If you love shorts, then you’ll know that it’s easy to have too much of a good thing. Many a short film full of promise has blown a promising concept simply by not getting whilst the going’s good, lingering like an unwanted house guest. In fact, many filmmakers have found to their peril that once you push over the 15 minute mark, the list of festivals you can enter dwindles to a trickle. Rushes Soho Shorts provided directors with an opportunity to take their time – up to 30mins – in the Long Form category.
BAFTA nominated as it is, sitting down to Michael Pearce’s Rite, the thought did cross my mind that short film wasn’t in desperate need of another story of an estranged father attempting to connect with his son, but only a couple minutes into it’s 17 minute running time I’d decided if that was the case, it could do without one of the others because Rite certainly deserved to represent the category.
Pearce’s script is sparse on dialogue and the evils of exposition – a simple “You’ve done well for yourselves,” coupled with a nervous meeting, complete with onlooking mother is plenty to clue us into the fact that father and son are strangers, if not the why of the situation. There’s also a subtle progression of sympathy shift away from father Mike; I initially felt sorry for a guy trying, and failing, to make his son’s birthday special, then through Martin Herdman’s at moments violently explosive performance, came to the realisation that my sympathy was misplace and what the likely reason was for the existence of distance between the two.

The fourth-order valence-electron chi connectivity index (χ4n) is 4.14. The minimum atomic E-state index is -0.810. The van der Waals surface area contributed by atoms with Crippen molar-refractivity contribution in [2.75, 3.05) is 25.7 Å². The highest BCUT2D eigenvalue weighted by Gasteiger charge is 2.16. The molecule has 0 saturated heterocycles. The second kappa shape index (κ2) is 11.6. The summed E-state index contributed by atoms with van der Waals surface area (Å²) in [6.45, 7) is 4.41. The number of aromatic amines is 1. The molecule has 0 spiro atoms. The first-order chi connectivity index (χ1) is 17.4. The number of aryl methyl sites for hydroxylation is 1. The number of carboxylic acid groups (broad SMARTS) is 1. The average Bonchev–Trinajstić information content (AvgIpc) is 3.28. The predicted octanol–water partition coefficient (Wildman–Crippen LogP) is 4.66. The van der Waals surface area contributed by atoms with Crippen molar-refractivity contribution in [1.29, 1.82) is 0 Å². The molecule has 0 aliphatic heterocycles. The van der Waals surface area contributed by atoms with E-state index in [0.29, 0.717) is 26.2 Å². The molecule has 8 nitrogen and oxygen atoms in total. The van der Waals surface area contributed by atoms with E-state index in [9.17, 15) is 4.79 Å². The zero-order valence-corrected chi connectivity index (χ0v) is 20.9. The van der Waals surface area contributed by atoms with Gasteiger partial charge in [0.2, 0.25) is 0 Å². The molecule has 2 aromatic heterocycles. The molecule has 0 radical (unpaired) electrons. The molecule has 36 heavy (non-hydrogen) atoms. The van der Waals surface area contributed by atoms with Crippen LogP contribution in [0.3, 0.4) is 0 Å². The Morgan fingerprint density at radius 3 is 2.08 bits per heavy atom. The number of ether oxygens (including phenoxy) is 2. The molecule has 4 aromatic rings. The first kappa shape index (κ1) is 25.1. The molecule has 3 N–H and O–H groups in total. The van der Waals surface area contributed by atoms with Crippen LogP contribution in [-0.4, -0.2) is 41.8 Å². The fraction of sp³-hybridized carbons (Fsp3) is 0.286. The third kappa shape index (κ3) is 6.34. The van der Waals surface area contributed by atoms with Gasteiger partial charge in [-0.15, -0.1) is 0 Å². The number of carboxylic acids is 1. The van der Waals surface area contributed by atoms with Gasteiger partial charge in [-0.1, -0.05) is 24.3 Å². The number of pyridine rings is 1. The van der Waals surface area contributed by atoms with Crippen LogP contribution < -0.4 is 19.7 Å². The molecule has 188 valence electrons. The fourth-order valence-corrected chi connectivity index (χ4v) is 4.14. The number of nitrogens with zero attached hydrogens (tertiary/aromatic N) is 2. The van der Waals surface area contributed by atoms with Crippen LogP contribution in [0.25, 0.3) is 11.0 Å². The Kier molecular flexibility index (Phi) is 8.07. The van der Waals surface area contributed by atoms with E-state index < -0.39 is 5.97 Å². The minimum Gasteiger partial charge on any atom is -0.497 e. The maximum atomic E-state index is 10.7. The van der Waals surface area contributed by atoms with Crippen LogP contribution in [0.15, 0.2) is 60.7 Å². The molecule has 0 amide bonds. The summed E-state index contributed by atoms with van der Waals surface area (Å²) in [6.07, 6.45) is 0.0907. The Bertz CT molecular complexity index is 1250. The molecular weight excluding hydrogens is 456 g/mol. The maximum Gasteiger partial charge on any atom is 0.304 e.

Rite deservedly took the RSS Long Form win, I couldn’t find any embeddable clips for the film but you can watch it on Vimeo.
Hermann is 67 years old and lonely. He does have Gloria – but she is only a budgie. Then he meets Jörg. So summarises the plot of Hana Geissendorfer’s Hermann, which (especially when stacked up against its fellow finalists) feels a little thin on the ground storywise and in desperate need of a duration pruning, especially as at 26 minutes it runs the longest of the three, yet provides the least amount of payoff. There was a point where I thought Hermann was going to fully run with the idea of a love saboteur budgie, which could have potentially added to the proceedings, but instead Hermann (and I) just ended up right back where we’d both began.
Do I have to make the obvious metaphor of tensions building like a pressure cooker fit to bust in Ariel Kleimanthe’s submerged submariners short Deeper Than Yesterday? If I did, I could also point out that those tensions ran across both sides of the camera, with Kleimanthe stating that after filming his Victorian College of the Arts graduation short, the crew “didn’t want to talk to me” (Brad Blanks Sundance interview). Luckily for us, these tensions were honed and distilled in to a taut story of men devolving in the ocean depths.
After three months submerged underwater, the men have become savages. Oleg fears that losing perspective may mean losing himself.
Cinematographer Peter Eastgate effectively translates the physical confines of the submarine, without limiting the film’s visual appeal, while Albert Goikhman puts in a fine performance as Oleg, the lone soul concerned with the disconnect between who they were when they set sail and who they may become by the time they return to their families. The men have so lost themselves within the tiny confines of the submarine that when they discover a ‘miracle’ it becomes a regressive, rather than redemptive moment for all except Oleg. Deep Than Yesterday is a powerful piece of filmmaking that taps into the very nature of man when left unchecked.